For one thing, though I added a few more details in the comments, in the post I didn't let anyone know enough about the situation for it to really make sense. And, what I realized from thinking over your comments, was that I was embarrassingly oblivious to actual situation myself.
The truth of it all lies in the child:
- A child who is presently trying to cope with an ENORMOUS boatload of shame (to be clarified in new blog....just trust me for now).
- A child who already struggles with obsessive-compulsive disorder, and a need to be perfect....particularly in written work.
- A child who was a first-rate, self-motivated student until her school world (through no fault of her own) fell apart in the middle of sixth grade. Then her emotional stability collapsed, preventing her from going to school. It has been a long time since she did schoolwork and she is a much more fragile person now.
The truth of it lies in the school situation:
- FINALLY, only a couple of months ago, I got a home-based teacher set-up through our school district. Anastasia's emotional stability is so fragile that being in a group of peers is not possible for her at the moment.
- The teacher does not, as I would have presumed, assess the child and give assignments. No; she goes to the teachers in the large middle school that Anastasia presumably "attends" and brings the assignments that the students who are attending class are given.
- NOTE: Anastasia has not had ANY of the instruction related to said assignments. She has not has any instruction so far this year in those subjects.
- Craig or I sit in (or nearby) on the lessons; no instruction has been given by the home-teacher in any subject other than math. Anastasia's understanding of the math is better than the home-teacher's. (And mine.)
- The only thing Anastasia got was the assignment to write a research paper, using at least five sources, only two can be internet, on Mad Cow Disease. Include a Bibliography and footnotes.
- Anastasia has never written a paper like this; she has not had an opportunity to practice any of the steps for doing this.
- I can see how it seems to just make sense for her to get a "bad grade" on the thing....but how can she be expected to do something that she hasn't been taught? (Frankly, I didn't emphasize that in my post, because I wasn't really recognizing it, myself. I was just blindly accepting what the home-teacher gave her to do without thinking about it at all! Stupid.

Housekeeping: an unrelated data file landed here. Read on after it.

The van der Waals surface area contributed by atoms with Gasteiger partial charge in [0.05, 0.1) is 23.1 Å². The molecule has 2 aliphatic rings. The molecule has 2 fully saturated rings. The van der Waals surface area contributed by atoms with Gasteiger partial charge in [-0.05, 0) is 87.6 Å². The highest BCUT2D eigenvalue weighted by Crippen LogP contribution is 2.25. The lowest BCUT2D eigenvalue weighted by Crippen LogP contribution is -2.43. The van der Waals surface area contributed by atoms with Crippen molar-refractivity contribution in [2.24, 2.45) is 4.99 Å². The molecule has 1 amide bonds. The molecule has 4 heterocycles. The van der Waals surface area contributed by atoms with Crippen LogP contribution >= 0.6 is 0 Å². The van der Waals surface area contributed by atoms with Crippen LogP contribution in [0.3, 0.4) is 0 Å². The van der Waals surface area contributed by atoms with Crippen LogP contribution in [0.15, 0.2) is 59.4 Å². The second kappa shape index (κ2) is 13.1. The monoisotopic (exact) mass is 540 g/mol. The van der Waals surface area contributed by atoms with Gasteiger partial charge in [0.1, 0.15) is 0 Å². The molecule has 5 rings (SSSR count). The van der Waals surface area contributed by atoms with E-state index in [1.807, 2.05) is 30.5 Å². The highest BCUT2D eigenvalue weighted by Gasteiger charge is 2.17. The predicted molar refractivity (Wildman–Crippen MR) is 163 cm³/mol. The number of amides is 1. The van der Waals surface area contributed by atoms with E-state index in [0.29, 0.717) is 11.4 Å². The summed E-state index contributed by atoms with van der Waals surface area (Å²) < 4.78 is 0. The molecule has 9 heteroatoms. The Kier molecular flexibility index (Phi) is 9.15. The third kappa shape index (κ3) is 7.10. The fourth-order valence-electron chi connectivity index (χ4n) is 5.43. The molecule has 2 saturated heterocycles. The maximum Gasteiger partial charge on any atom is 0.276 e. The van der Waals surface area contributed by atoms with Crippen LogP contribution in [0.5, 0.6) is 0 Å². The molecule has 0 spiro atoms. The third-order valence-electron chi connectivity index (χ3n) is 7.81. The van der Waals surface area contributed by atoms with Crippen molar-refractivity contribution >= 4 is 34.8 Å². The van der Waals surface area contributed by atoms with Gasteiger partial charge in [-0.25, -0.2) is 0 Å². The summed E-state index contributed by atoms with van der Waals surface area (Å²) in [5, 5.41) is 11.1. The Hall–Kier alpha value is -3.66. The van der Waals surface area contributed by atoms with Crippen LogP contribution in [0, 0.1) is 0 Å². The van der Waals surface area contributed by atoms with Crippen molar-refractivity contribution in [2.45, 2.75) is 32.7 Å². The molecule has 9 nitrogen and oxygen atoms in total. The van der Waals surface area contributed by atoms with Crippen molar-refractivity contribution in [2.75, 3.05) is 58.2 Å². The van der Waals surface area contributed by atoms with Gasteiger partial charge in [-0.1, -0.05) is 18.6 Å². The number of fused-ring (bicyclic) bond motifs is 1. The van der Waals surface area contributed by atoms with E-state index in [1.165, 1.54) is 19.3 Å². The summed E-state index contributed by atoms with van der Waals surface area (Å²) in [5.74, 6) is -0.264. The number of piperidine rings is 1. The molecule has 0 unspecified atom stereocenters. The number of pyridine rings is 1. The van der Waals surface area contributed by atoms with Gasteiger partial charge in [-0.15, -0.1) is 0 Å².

- The entire situation is bizarre: a few weeks ago I got a form in the mail from her school (a school she has never entered, mind you). There were "comments" from each teacher. The oddity here is that all of the teachers (none of whom have ever seen or taught her) wrote comments - even comments such as: Anastasia shows creativity and initiative. Really? Only one of them wrote: Anastasia has missed too much class to judge. Yeah, I guess she has! The other five included comments that would lead anyone to believe they actually knew who she was. Including: Anastasia is very attentive in class. So, these people are going to give her a grade? That ought to be interesting.
The truth of it lies in my connection to the whole school thing:
- As is obvious from my not even considering that she didn't know how to do the assignment - I have not paid much attention to it.
- My only desire was for her to "finish it up", get it "over with".
- I was somehow attributing to her my own ability to throw something like this together in an afternoon.
- I was forgetting that she had not the faintest idea how to begin, let alone how to carry on.
- Honestly, though I said I'd help, I was not available to help due to end of the year work burdens. I was barely home, except to make dinner and take people to classes/appointments etc.
So, she shouldn't have been rude. I need to teach her how to wake me up to things, if I'm unaware, by sharing her thoughts and feelings about something in words, (not by tearing up mail.)
And, my little idea to give her a "reward" for doing the thing was STUPID. First of all, I know the child. Anastasia does not need rewards; she is one of those people who finds the reward in the completion. Secondly, the headphones are one of the strategies she uses to regulate herself - quietly listening to music, and retreating from the household noise.
I was simultaneously laying stress on her while telling her she couldn't have her stress-reliever.
As regards school - I am not going to expect her to do a paper, when no one has given her any instruction in how to do it. I have no problem telling the home-teacher that.
As regards communication - We do need to talk about how to talk to mama when mama is overwhelmed. Undoubtedly she thought I was too oblivious to be talked to but learning how to get through to someone who is "not getting it" is an important tool.
Parenting trauma is hard. Being my daughter is no picnic sometimes either.